More of an occupation than just a protest site, protesters have over time erected tents and structures, including tree forts, throughout the area. This is not the first time police have clashed with protesters at this site. In May and December of 2022 several people were also arrested and charged with various crimes including domestic terrorism. According to authorities, protesters have been illegally occupying the site and blocking access to it. Protesters are also said to have committed several criminal acts including arson, setting explosives and booby traps, assaulting others, and responding violently to police presence. Many protesters deny these allegations and accuse authorities of fabricating them to harm their cause.
The protests against the project gained steam in 2021 but the plans for a new training facility for Atlanta police and first responders were revealed by the Atlanta Police Foundation as far back as 2017. According to protesters, the surrounding community has largely been opposed to the plans but officials have been acting in a biased manner to keep proceeding despite the opposition. Legal challenges to the development of the area have been initiated concurrent with the protests but have been ineffective in stopping its progress.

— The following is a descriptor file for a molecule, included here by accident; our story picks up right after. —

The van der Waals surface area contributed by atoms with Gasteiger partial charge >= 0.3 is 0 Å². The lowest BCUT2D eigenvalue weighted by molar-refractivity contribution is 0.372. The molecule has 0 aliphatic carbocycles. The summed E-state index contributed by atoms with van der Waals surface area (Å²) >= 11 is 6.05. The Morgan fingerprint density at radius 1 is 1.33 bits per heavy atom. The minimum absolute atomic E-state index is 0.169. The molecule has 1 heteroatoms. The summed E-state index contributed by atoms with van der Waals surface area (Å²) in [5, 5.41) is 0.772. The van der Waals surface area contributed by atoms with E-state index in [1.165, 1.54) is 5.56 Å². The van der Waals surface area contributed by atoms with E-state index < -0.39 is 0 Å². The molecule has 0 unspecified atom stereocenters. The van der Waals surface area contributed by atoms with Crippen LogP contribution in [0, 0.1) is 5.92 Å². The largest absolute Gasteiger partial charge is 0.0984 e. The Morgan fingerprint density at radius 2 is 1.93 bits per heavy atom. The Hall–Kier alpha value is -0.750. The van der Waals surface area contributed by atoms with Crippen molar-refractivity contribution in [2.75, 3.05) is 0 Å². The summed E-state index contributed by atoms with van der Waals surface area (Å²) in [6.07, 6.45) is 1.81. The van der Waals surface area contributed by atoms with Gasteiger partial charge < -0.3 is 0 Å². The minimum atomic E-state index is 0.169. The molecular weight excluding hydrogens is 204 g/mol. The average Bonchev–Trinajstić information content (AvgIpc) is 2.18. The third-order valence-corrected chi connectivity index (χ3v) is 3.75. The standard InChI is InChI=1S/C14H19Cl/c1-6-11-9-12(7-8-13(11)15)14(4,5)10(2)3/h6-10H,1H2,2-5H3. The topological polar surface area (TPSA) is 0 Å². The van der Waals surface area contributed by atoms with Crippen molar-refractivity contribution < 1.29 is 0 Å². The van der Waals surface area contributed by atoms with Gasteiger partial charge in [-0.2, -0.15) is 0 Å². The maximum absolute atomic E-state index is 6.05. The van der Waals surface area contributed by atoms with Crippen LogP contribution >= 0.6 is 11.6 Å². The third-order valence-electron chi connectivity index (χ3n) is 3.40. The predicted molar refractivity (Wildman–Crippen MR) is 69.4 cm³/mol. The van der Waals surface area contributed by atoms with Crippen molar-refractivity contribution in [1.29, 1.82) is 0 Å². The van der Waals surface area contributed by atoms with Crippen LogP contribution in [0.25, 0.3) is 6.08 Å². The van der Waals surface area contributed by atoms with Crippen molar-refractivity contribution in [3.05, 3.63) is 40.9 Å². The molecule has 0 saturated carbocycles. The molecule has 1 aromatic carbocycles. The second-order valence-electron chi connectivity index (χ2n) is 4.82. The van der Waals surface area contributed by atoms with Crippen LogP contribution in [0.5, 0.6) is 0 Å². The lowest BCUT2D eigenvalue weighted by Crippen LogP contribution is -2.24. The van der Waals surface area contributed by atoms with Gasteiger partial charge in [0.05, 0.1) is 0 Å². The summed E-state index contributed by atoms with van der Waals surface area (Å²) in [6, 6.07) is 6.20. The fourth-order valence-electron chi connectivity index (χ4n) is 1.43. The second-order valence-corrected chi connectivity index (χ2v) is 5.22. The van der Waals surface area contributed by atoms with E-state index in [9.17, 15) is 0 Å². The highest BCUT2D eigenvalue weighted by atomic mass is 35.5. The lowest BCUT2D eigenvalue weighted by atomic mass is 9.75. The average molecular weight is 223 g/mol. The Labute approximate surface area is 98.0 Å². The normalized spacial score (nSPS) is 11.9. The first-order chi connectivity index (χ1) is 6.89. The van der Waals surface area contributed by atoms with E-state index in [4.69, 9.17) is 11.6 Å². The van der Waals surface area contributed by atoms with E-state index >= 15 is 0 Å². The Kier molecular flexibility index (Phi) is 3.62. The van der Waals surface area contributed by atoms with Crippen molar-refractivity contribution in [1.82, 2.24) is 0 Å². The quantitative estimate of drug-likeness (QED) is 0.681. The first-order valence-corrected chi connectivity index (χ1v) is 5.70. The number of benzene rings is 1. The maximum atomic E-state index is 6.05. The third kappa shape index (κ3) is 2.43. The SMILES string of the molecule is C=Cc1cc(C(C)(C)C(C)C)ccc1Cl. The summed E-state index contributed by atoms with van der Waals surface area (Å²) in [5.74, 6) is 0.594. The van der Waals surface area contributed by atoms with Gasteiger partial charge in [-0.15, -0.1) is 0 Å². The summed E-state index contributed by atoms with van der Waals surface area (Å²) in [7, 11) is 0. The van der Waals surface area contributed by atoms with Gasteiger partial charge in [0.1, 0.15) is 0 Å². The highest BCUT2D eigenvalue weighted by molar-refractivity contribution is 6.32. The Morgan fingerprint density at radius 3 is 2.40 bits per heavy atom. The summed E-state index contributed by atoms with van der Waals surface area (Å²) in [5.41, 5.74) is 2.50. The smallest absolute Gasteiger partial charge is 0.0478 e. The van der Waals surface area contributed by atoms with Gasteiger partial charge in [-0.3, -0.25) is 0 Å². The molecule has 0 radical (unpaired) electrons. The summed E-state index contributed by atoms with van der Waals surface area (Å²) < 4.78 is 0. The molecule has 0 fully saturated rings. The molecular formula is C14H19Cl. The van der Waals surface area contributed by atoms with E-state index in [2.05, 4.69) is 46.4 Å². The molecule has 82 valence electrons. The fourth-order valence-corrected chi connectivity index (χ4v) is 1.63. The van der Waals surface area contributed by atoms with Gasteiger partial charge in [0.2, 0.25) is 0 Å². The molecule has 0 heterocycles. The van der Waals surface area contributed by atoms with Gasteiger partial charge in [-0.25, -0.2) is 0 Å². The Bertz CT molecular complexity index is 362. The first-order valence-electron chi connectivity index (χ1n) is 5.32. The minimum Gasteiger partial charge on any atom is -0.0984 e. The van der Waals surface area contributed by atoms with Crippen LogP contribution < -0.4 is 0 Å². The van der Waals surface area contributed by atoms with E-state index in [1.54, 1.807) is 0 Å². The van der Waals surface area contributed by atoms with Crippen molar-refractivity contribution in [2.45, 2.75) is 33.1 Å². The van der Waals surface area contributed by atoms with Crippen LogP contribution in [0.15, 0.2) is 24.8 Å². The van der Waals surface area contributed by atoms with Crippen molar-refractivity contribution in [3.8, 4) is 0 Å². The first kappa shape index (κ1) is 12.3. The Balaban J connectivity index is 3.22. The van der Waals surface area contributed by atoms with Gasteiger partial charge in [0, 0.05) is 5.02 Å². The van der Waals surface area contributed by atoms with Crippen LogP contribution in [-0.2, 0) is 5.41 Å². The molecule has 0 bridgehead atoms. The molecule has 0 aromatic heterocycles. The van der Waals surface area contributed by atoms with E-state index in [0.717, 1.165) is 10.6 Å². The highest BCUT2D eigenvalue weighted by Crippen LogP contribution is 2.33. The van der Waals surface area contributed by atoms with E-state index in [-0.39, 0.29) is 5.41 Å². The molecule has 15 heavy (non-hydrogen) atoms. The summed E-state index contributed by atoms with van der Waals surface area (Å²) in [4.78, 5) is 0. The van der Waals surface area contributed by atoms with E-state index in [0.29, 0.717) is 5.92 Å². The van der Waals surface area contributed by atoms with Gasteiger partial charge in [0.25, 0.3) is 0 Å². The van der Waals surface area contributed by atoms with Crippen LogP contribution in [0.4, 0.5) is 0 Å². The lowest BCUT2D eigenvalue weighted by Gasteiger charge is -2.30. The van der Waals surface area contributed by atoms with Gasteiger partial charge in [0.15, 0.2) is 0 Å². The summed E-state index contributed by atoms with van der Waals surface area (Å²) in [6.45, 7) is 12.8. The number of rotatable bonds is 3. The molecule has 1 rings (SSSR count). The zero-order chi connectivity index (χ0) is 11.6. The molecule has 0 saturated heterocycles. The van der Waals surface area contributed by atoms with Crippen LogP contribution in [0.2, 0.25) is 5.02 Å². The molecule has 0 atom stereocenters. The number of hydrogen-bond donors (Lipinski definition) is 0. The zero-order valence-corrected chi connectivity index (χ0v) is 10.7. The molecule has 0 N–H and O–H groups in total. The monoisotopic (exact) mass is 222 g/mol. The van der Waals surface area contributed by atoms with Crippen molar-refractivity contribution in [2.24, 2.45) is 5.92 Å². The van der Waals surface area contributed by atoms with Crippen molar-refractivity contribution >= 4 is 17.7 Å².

One of the primary groups chronicling the actions of the protesters, Defend Atlanta Forests, provides timely updates and can be found on social media including Instagram. Additionally, bloggers like Gloria Tatum posting on the Streets of Atlanta blog offer insight from the protester’s perspective. Her articles detail past protests and community opposition to the project (here) as well as address reactions to the recent fatal incident (here). Sophie Hirsh has another good summary of the movement posted on the Green Matters website. The South River Forest Coalition is a primary environmental group opposing the development due to their competing vision for the area. Support for the protests comes primarily from left-leaning organizations including those focusing on environmental protection, racial/social justice, anti-police positions, and even anti-capitalist worldviews. Left-leaning media outlets like Democracy Now and The Appeal polish up and promote these perspectives.